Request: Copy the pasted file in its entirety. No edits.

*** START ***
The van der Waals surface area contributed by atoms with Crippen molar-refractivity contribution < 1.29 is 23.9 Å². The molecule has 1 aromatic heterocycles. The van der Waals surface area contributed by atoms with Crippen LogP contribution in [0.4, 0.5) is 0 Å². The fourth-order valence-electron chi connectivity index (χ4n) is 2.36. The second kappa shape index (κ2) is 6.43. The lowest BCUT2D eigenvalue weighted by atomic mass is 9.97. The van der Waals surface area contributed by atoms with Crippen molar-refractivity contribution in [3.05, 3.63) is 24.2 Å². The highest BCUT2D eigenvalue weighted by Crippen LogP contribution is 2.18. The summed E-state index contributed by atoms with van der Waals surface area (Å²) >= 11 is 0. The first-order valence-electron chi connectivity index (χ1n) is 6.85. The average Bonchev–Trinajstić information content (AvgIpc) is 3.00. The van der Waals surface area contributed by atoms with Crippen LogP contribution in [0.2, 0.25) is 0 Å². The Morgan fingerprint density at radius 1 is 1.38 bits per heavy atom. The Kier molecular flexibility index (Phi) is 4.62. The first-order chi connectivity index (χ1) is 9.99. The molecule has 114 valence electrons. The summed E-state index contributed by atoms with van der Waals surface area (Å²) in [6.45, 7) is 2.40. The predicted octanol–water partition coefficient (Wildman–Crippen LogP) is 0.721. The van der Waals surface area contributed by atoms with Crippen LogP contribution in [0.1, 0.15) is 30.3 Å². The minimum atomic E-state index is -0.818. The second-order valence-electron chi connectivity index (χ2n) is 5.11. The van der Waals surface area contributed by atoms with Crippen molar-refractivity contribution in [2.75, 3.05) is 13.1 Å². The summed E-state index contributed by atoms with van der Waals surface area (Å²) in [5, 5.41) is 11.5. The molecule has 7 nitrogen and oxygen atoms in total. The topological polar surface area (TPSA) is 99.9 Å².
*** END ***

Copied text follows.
The van der Waals surface area contributed by atoms with Crippen molar-refractivity contribution < 1.29 is 23.9 Å². The molecule has 1 aromatic heterocycles. The van der Waals surface area contributed by atoms with Crippen LogP contribution in [0.4, 0.5) is 0 Å². The fourth-order valence-electron chi connectivity index (χ4n) is 2.36. The second kappa shape index (κ2) is 6.43. The lowest BCUT2D eigenvalue weighted by atomic mass is 9.97. The van der Waals surface area contributed by atoms with Crippen molar-refractivity contribution in [3.05, 3.63) is 24.2 Å². The highest BCUT2D eigenvalue weighted by Crippen LogP contribution is 2.18. The summed E-state index contributed by atoms with van der Waals surface area (Å²) >= 11 is 0. The first-order valence-electron chi connectivity index (χ1n) is 6.85. The average Bonchev–Trinajstić information content (AvgIpc) is 3.00. The van der Waals surface area contributed by atoms with Crippen LogP contribution in [0.2, 0.25) is 0 Å². The Morgan fingerprint density at radius 1 is 1.38 bits per heavy atom. The Kier molecular flexibility index (Phi) is 4.62. The first-order chi connectivity index (χ1) is 9.99. The molecule has 114 valence electrons. The summed E-state index contributed by atoms with van der Waals surface area (Å²) in [6.45, 7) is 2.40. The predicted octanol–water partition coefficient (Wildman–Crippen LogP) is 0.721. The van der Waals surface area contributed by atoms with Crippen LogP contribution in [0.1, 0.15) is 30.3 Å². The minimum atomic E-state index is -0.818. The second-order valence-electron chi connectivity index (χ2n) is 5.11. The van der Waals surface area contributed by atoms with Crippen molar-refractivity contribution in [2.75, 3.05) is 13.1 Å². The summed E-state index contributed by atoms with van der Waals surface area (Å²) in [5, 5.41) is 11.5. The molecule has 7 nitrogen and oxygen atoms in total. The topological polar surface area (TPSA) is 99.9 Å².